Potential Labeling Issues

In describing the intended use of algal oil and in describing the information that DSM relies on to conclude that algal oil is GRAS under the conditions of its intended use, DSM raises a potential issue under the labeling provisions of the FD&C Act. Under section 403(a) of the FD&C Act, a food is misbranded if its labeling is false or misleading in any particular. Section 403(r) of the FD&C Act lays out the statutory framework for the use of labeling claims that characterize the level of a nutrient in a food or that characterize the relationship of a nutrient to a disease or health-related condition. If products that contain algal oil bear any claims on the label or in labeling, such claims are the purview of the ONLDS in the CFSAN. OFAS neither consulted with ONLDS on this labeling issue nor evaluated the information in your notice to determine whether it would support any claims made about algal oil on the label or in labeling.

Intended Use in Infant Formula

Under section 412 of the FD&C Act, a manufacturer of a new infant formula must make a submission to FDA, providing required assurances about the formula, at least 90 days before the formula is marketed. DSM should be aware that FDA’s response to DSM’s GRAS notice does not alleviate the responsibility of any infant formula manufacturer who intends to market an infant formula that contains algal oil to make the submission required by section 412.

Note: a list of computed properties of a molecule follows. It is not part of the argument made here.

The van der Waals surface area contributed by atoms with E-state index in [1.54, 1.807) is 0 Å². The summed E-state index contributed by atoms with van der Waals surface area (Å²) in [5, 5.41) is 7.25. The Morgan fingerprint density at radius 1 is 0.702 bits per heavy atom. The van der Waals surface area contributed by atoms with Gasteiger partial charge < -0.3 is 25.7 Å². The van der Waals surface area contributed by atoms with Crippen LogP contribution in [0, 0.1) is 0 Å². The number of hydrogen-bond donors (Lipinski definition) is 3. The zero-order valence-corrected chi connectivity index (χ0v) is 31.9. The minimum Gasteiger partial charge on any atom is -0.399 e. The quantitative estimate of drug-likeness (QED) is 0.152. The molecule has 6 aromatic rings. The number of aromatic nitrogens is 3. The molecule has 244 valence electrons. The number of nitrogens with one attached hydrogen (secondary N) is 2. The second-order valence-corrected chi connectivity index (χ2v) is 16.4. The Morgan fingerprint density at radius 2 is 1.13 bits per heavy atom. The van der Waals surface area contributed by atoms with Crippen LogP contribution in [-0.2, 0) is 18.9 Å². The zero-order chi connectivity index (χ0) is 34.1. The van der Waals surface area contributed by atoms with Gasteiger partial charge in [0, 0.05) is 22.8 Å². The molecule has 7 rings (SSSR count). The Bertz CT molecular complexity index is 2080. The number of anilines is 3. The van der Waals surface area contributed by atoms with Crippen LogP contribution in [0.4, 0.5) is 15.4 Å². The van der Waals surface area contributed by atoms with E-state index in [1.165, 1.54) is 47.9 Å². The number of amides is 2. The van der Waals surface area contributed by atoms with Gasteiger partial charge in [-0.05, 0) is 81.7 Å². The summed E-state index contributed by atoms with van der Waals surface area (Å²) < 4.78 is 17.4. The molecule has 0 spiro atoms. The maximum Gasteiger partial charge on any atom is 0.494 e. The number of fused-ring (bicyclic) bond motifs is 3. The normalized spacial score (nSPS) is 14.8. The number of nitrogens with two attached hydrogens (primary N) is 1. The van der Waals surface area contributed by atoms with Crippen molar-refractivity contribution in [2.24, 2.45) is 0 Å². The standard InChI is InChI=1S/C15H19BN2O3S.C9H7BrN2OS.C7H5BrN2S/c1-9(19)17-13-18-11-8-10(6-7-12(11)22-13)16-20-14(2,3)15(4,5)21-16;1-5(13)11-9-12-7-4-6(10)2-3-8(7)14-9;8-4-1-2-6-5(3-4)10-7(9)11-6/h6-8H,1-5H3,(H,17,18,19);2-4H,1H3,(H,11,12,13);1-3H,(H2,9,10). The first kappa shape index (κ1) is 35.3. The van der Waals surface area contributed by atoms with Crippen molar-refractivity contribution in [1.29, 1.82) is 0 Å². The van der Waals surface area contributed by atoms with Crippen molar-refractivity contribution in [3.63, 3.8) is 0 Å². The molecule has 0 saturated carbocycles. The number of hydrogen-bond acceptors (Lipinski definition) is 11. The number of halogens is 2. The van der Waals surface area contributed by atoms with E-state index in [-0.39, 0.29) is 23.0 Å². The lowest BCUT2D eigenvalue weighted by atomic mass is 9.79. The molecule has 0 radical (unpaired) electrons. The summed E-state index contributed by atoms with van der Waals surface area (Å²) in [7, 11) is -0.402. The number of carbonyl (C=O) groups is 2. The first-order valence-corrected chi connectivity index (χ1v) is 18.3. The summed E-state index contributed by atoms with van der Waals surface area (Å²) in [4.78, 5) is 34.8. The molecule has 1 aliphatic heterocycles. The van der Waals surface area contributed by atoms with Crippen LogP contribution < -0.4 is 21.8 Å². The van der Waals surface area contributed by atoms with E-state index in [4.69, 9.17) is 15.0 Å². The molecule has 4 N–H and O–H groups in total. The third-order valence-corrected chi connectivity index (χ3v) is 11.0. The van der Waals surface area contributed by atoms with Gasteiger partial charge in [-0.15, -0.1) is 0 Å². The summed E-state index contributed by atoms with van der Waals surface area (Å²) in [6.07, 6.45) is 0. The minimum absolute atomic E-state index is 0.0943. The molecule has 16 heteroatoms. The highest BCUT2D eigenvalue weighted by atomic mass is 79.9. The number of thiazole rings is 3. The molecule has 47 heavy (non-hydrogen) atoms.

Section 301(ll) of the FD&C Act

Section 301(ll) of the FD&C Act prohibits the introduction or delivery for introduction into interstate commerce of any food that contains a drug approved under section 505 of the FD&C Act, a biological product licensed under section 351 of the Public Health Service Act, or a drug or a biological product for which substantial clinical investigations have been instituted and their existence made public, unless one of the exemptions in section 301(ll)(1)-(4) applies. In its review of DSM’s notice that algal oil is GRAS for the intended uses, FDA did not consider whether section 301(ll) or any of its exemptions apply to foods containing algal oil. Accordingly, this response should not be construed to be a statement that foods that contain algal oil, if introduced or delivered for introduction into interstate commerce, would not violate section 301(ll).